Displaced by war, sisters Yara and Haya Alshaabi find their calling in medicine

There are many reasons why a young person might dream of becoming a doctor. In 2011, Haya and Yara Alshaabi—both UVM class of 2019—were Syrian kids going to high school in Damascus. Their father was a dentist for the United Nations, their mother taught English. “But then—the war,” says Haya. As the fighting grew fiercer, they were in danger. The family went to the U.S. embassy in Lebanon, and in October 2013, they got a visa to move to the United States.

“It was not scary. It was lonely,” says Haya, now twenty-two.

“We had to leave our friends. We were starting a new life,” says Yara, twenty-one.

Cellular sense

The two sisters excelled at Burlington High School, were admitted to the UVM Honors College, and both have pursued independent research projects in biological science, “with the drive and resilience of full-blown graduate students,” says scientist Brian Cunniff, a professor in Pathology and Laboratory Medicine. This past summer—with a $5,000 Honors College summer research fellowship—Haya continued her work in Cunniff’s lab to better understand how the positioning of mitochondria influences the migration and signaling of cells. It’s basic science that aims toward new treatments to block the spread of cancer and other diseases.

In the nearby UVM Center for Biomedical Imaging, Yara Alshaabi points into the low light of a room with a large MRI machine. “The volunteers will be in here, and we’ll be asking them to do challenging tasks while we scan their brains,” she explains. She’s developing an independent study—supervised by professor Julie Dumas in the Department of Psychiatry, and with funding from the UVM Office of Fellowships, Opportunities, and Undergraduate Research—of two groups of older women who have survived breast cancer. One group completed their treatment within the last three years; the other group is about a decade past treatment. “I’m studying how age and time since cancer treatment influence the function and structure of the brain,” she says. “Chemotherapy and hormone therapy are working very well to help women survive, but we know the treatments can have side effects on brains and memory.”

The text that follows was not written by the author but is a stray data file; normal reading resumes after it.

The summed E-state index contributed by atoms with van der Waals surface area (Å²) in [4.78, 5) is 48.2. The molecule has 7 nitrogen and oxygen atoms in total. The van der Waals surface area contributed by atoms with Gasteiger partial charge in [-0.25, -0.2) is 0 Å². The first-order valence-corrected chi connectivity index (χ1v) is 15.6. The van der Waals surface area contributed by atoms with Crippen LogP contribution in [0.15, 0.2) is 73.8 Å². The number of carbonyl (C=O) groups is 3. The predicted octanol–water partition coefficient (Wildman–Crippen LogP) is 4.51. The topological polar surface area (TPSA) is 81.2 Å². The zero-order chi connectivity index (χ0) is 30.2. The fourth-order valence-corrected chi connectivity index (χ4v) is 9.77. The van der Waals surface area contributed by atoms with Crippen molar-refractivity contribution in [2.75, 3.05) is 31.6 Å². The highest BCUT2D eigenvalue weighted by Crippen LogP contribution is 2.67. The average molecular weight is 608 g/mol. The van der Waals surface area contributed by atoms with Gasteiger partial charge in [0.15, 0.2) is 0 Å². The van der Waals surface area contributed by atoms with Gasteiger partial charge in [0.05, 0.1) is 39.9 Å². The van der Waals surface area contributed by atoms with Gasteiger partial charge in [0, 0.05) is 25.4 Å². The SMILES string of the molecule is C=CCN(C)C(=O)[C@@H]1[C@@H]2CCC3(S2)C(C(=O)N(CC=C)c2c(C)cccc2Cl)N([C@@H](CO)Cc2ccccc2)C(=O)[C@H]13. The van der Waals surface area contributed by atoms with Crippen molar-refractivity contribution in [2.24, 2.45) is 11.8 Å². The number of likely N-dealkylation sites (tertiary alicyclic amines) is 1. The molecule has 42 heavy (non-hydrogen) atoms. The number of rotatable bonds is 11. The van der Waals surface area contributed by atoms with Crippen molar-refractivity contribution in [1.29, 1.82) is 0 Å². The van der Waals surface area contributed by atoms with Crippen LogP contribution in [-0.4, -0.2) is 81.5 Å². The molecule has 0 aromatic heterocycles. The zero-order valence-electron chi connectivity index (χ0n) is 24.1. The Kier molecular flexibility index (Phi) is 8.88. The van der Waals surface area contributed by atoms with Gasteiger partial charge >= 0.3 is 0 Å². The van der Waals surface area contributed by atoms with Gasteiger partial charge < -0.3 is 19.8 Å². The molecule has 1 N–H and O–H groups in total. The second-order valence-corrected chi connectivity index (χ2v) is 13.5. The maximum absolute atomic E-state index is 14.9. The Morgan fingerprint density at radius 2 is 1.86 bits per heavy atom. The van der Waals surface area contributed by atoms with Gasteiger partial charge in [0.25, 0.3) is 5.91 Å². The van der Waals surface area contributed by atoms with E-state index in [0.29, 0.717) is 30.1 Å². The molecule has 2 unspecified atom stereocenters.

Help and hope

In April, after years of effort and waiting, the Alshaabi family (including Haya and Yara’s older brother, Thayer, a graduate student in data science and complex systems at UVM) received permanent U.S. residency. Now the sisters are free to apply to medical school.

“I hope to do research and be a surgeon,” says Haya.

“Maybe I’ll be a psychiatrist,” says Yara. “Medicine is my passion. I love helping people.”

“I lost hope when I was in Syria during the war,” she says. “I’d like to help people who lose hope.”

Some college students are proud of having two skateboards. “I have two cell lines of my own,” says Haya of the cells she maintains for experiments at the UVM lab. And some college students see moving away from their hometown and siblings as freedom. But the Alshaabi sisters keep in close contact with friends in Syria and love living together in their hard-earned Vermont home.

“She’s been my roommate since I was one,” says Haya.

“I love living with my parents, more than living in a dorm,” says Yara. “You feel safe with your family.” But they do squabble sometimes. “Over t-shirts,” says Haya. 

“She’s kind of messy,” says Yara, “She has piles of books everywhere.”


Joshua E. Brown